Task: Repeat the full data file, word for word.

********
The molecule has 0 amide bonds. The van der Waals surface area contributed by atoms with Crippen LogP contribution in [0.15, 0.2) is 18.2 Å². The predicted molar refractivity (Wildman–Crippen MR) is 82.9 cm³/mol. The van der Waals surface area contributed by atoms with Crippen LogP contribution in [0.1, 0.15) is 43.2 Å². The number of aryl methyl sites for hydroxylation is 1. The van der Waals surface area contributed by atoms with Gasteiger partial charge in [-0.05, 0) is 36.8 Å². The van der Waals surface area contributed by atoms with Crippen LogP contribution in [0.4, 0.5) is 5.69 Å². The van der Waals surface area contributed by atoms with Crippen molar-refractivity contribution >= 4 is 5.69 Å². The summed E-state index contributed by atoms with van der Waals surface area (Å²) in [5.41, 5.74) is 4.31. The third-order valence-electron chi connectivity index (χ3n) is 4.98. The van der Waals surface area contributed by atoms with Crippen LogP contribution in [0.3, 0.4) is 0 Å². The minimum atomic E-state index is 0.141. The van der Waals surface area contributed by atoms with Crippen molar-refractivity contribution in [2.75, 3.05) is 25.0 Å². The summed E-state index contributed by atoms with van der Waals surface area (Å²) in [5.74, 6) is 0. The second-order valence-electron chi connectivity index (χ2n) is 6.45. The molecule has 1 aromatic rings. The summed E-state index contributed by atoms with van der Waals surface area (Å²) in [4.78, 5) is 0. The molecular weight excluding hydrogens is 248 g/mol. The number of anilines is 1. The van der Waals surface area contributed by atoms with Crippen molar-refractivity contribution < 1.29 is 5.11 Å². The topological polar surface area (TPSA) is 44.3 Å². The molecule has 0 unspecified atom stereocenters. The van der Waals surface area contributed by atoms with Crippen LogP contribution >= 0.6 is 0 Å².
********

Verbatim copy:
The molecule has 0 amide bonds. The van der Waals surface area contributed by atoms with Crippen LogP contribution in [0.15, 0.2) is 18.2 Å². The predicted molar refractivity (Wildman–Crippen MR) is 82.9 cm³/mol. The van der Waals surface area contributed by atoms with Crippen LogP contribution in [0.1, 0.15) is 43.2 Å². The number of aryl methyl sites for hydroxylation is 1. The van der Waals surface area contributed by atoms with Gasteiger partial charge in [-0.05, 0) is 36.8 Å². The van der Waals surface area contributed by atoms with Crippen LogP contribution in [0.4, 0.5) is 5.69 Å². The van der Waals surface area contributed by atoms with Crippen molar-refractivity contribution >= 4 is 5.69 Å². The summed E-state index contributed by atoms with van der Waals surface area (Å²) in [5.41, 5.74) is 4.31. The third-order valence-electron chi connectivity index (χ3n) is 4.98. The van der Waals surface area contributed by atoms with Crippen LogP contribution in [0.3, 0.4) is 0 Å². The minimum atomic E-state index is 0.141. The van der Waals surface area contributed by atoms with Crippen molar-refractivity contribution in [2.75, 3.05) is 25.0 Å². The summed E-state index contributed by atoms with van der Waals surface area (Å²) in [5.74, 6) is 0. The second-order valence-electron chi connectivity index (χ2n) is 6.45. The molecule has 1 aromatic rings. The summed E-state index contributed by atoms with van der Waals surface area (Å²) in [4.78, 5) is 0. The molecular weight excluding hydrogens is 248 g/mol. The number of anilines is 1. The van der Waals surface area contributed by atoms with Crippen molar-refractivity contribution < 1.29 is 5.11 Å². The topological polar surface area (TPSA) is 44.3 Å². The molecule has 0 unspecified atom stereocenters. The van der Waals surface area contributed by atoms with Crippen LogP contribution >= 0.6 is 0 Å².